This book tells the human story of the last border of Europe.
FROM THE BLURB
When Kapka Kassabova was a child, the fragile border zone between Bulgaria, Turkey and Greece swarmed with soldiers, spies and fugitives seeking to cross from East to West. … Here Kassabova journeys to meet the people of this border - treasure hunters and guards, entrepreneurs and psychic healers, refugees and smugglers - tracing the physical and psychological borders that intersect its villages and mountains, seeking out the stories that will unlock its secrets.
1. ‘West Berlin was hell’
‘West Berlin was hell. It was nothing like what I’d imagined. I was used to a nanny state where all your needs were taken care of.’
Even the ones you didn’t have, such as staying put.
‘Exactly. They took care of you full stop. Someone was always watching you. Not in the West. Nobody gave a shit. And the shops, the lights, the crowds. I went into shock.’
2. When we have an explanation for everything
‘And no, we weren’t drunk.’ Mr N. smiled. ‘This is a spiritual mountain. Some things you can’t explain, and maybe just as well.
He had a point. It is when we have an explanation for everything that we begin to feel reduced, plundered. And the people of Strandja had been plundered in every way except this. No one could take this away from them.
3. Collective fate
Writing about the psyche, Carl Jung said that ‘when an inner situation is not made conscious, it appears outside as fate’. Perhaps the ball of fire was Strandja’s way of manifesting collective fate.
4. In revenge for some old insult
Rivers thundered under, and sometimes over, bridges. Pink orchards blossomed, and rubbish lay strewn on the sides of the east-west motorway, as if every traveller had chucked out a plastic bottle in revenge for some old insult.
5. Two kinds of religious experience
‘There are two kinds of religious experience. Experiential, when you personally have an ecstatic or mystical experience. And canonical, when someone tells you what to think and believe, and you bleat in agreement, moving with a large herd. Ancient cultures were all about the former. And all the troubles of the world today come from the latter.’
6. The secret is to have three hearts
‘The secret is to have three hearts. One for loving people. Another for loving yourself. And the third one, to love the mountains.’
7. Wear a nappy and run for your life
‘Is it true what those tourist boards instruct you, that when you see a bear you lie on the ground and pretend to be dead?’
They burst out laughing.
‘And when the bear starts pawing you and you suddenly spring to life, then what?’ Jones said.
‘The instructions are: wear a nappy and run for your life,’ Ziko said. ‘Works for me every time.’
8. The unmixing of peoples
Here, you could look across this city of minarets, nod to the ghost of cosmopolitanism, and wonder: if the mixing of peoples was the order of empires and the ‘unmixing of peoples’ the order of nation-states, what’s on the horizon? … Perhaps the insidious hybrid warfare of our times will have one upside: a new remixing of peoples. Or was the wine making me too optimistic?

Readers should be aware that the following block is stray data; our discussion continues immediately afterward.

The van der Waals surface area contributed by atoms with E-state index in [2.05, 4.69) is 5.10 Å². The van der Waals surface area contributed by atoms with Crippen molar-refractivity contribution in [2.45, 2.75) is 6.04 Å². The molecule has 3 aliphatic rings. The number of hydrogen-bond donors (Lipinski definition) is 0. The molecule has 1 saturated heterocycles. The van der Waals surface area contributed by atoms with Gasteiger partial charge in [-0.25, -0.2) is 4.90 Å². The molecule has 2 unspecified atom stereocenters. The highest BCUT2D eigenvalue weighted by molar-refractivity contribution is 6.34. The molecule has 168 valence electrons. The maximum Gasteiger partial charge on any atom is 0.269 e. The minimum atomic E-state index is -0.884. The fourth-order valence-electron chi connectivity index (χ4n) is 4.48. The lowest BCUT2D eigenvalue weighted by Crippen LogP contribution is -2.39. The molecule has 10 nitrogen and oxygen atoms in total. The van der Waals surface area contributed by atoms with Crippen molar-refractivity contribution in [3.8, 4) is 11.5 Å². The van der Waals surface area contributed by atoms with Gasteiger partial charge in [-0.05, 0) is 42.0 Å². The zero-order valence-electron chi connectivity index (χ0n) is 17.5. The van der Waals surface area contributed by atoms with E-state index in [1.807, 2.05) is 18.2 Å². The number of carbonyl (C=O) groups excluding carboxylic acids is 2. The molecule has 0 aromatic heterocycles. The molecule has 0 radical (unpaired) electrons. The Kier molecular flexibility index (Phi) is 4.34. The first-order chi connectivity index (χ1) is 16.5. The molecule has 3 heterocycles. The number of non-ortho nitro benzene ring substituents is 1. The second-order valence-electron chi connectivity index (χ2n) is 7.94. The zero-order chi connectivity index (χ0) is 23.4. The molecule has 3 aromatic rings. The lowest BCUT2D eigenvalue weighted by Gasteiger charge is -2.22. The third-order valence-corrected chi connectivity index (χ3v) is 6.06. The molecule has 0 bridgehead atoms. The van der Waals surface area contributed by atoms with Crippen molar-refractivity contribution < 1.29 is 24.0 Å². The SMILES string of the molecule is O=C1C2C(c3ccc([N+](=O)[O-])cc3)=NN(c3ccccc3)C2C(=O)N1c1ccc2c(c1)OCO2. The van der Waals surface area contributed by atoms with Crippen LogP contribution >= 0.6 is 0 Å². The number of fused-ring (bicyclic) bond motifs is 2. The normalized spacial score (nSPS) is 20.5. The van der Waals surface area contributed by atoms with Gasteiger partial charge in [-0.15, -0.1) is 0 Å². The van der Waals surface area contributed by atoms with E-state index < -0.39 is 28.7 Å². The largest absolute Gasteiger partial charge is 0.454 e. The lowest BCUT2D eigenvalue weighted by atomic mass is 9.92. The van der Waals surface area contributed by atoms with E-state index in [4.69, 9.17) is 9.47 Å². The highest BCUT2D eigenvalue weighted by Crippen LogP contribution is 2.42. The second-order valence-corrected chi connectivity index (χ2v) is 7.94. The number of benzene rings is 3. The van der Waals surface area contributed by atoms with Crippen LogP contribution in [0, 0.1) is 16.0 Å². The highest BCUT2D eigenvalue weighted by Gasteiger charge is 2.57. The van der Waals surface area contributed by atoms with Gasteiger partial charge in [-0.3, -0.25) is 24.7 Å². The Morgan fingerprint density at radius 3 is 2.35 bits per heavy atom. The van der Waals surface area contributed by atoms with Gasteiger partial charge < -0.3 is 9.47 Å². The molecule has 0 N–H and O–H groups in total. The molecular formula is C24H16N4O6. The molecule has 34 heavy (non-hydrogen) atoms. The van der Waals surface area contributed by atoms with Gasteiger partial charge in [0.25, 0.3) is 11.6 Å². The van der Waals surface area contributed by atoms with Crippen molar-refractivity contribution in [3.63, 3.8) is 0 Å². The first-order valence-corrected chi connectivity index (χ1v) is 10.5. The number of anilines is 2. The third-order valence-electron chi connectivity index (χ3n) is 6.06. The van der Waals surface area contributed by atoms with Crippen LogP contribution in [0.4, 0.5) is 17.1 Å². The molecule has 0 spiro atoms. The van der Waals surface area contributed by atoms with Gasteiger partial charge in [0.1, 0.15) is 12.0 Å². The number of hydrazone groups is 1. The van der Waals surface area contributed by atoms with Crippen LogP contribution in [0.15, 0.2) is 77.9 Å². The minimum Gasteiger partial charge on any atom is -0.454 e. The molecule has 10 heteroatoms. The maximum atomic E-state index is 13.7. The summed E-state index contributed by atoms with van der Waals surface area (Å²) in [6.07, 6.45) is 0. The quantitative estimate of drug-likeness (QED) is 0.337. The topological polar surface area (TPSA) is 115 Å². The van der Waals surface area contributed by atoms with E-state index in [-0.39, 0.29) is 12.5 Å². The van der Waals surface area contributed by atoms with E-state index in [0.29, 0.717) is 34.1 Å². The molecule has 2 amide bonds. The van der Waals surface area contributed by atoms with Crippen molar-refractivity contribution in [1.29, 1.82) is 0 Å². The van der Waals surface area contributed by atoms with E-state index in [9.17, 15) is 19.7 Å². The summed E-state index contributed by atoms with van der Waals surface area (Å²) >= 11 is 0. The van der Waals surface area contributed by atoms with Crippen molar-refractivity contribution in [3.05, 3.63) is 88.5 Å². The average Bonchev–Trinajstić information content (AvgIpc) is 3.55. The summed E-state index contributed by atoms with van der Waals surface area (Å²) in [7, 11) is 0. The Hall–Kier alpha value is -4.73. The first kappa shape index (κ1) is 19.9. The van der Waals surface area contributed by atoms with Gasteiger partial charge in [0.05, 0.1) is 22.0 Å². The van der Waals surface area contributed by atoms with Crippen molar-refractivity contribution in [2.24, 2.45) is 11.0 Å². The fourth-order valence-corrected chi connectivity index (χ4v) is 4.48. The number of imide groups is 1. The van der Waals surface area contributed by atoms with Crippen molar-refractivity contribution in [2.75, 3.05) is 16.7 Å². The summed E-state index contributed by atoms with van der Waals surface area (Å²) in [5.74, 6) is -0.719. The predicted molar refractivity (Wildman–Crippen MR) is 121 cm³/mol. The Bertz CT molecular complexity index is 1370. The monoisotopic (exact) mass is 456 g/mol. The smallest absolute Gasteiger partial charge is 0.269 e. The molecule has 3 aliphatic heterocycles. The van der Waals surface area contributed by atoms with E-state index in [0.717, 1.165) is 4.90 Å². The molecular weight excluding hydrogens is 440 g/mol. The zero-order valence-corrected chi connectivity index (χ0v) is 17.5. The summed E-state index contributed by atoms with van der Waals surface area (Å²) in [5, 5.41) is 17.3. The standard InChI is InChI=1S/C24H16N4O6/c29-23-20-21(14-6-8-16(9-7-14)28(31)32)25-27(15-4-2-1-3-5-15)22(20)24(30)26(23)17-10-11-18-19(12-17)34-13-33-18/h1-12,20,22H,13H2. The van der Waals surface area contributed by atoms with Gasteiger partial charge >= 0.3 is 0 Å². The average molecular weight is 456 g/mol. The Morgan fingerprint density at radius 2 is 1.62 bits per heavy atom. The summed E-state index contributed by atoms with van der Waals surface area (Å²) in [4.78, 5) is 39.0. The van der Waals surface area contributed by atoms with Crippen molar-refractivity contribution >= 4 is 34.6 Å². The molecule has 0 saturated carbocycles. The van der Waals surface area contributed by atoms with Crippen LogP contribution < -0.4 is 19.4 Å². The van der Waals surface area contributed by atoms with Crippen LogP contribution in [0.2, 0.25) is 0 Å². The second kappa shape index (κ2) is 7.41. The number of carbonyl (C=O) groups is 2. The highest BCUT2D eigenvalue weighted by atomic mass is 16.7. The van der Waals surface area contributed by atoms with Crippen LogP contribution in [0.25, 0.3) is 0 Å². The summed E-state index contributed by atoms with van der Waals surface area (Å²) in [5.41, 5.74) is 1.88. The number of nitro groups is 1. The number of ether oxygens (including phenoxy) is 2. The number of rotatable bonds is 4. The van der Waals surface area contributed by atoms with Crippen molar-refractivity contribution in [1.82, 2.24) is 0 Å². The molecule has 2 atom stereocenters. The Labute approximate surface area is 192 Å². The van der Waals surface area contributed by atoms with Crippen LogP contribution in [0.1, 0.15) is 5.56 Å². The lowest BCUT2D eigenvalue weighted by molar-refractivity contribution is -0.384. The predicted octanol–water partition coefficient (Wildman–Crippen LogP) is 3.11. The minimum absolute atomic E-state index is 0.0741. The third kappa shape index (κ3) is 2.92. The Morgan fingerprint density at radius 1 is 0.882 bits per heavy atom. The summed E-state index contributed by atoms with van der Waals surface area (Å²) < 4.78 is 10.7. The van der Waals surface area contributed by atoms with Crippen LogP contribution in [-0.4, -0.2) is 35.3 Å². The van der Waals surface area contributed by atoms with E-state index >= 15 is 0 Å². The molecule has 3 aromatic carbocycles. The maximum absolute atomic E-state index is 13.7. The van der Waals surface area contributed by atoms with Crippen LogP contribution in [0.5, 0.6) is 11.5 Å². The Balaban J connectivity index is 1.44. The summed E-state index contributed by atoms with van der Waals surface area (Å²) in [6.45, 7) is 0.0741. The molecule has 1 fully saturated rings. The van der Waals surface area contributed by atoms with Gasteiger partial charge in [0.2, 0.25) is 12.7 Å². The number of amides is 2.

9. Every stone
‘Every stone must have its place, and my place is here.’
The clearing was known as The Homeland, a real feat of metonymy.
In extended use: a thing used or regarded as a substitute for or symbol of something else. OED
‘Theophany,’ Marina said. ‘The belief that icons are human manifestations of gods and so mediators between the mortal and the divine.’
A manifestation or appearance of God or a god to man. OED
From the Turkish çeşme. The pan-Balkan roadside drinking fountain where you tie your horse, fill your goatskin with water, slice a watermelon, drop your rubbish in the vicinity of the public bin.
In Slavic folk mythology, a shape-shifting dragon that embodies protection and possession. … It travels across space and time as a ball of fire and can manifest in a male or female form. Each village once had its own zmey, who looked after harvests and other seasonal affairs. But the other side of dragon protection is dragon desire.
There were four of us. I felt like the surplus harpy. In local folklore, the daemons called orisnitsi (from oris, fate) are always three women: young, middle-aged, and old. The eldest has the last word. They come to you when you’re born and decide on the shape of your life.
‘Merak is a Turkish word,’ Emel said and smacked her lips. Merak: keenness, passion, interest.
You know the Turkish yavash-yavash? Like the Spanish mañana, but without the sense of urgency.
Agonia: from the Greek agon, contest. The origin of agony is competition, struggle. To be in agony is to measure yourself against others, a Sisyphean task. Perhaps agony is the very definition of being in the world and playing by its rules.
In Bulgaria, the excesses of the kleptocracy were hanging out for all to see - a long-standing tradition.
A ruling body or order of thieves. Also, government by thieves; a nation ruled by this kind of government. OED
I lay under the dripping rock which is really - when you look up - a mountain of living stone, and washed my changing face in the water that doesn’t change, crazy with love for this earth where everything begins with a spring.
Border was loaned from M.C. Thanks!
379 pages, ~122,000 words
Read: 18 December 2019 to 10 January 2020 (24 days)